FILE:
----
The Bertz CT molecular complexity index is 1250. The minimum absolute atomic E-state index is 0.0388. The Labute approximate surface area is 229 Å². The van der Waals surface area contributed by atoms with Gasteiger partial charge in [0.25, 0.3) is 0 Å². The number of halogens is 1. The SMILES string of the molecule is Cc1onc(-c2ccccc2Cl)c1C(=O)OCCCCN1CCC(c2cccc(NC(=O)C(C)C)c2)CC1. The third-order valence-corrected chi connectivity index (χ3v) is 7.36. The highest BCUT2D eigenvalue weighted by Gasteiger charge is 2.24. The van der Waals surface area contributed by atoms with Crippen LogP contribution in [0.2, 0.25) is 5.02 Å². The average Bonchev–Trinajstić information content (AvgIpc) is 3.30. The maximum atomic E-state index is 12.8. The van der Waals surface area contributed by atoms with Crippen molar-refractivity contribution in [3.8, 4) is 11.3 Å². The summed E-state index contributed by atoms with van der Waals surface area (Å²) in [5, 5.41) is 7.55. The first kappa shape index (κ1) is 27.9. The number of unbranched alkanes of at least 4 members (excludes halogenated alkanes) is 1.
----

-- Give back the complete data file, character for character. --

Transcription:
The Bertz CT molecular complexity index is 1250. The minimum absolute atomic E-state index is 0.0388. The Labute approximate surface area is 229 Å². The van der Waals surface area contributed by atoms with Gasteiger partial charge in [0.25, 0.3) is 0 Å². The number of halogens is 1. The SMILES string of the molecule is Cc1onc(-c2ccccc2Cl)c1C(=O)OCCCCN1CCC(c2cccc(NC(=O)C(C)C)c2)CC1. The third-order valence-corrected chi connectivity index (χ3v) is 7.36. The highest BCUT2D eigenvalue weighted by Gasteiger charge is 2.24. The van der Waals surface area contributed by atoms with Crippen LogP contribution in [0.2, 0.25) is 5.02 Å². The average Bonchev–Trinajstić information content (AvgIpc) is 3.30. The maximum atomic E-state index is 12.8. The van der Waals surface area contributed by atoms with Crippen molar-refractivity contribution in [3.8, 4) is 11.3 Å². The summed E-state index contributed by atoms with van der Waals surface area (Å²) in [5, 5.41) is 7.55. The first kappa shape index (κ1) is 27.9. The number of unbranched alkanes of at least 4 members (excludes halogenated alkanes) is 1.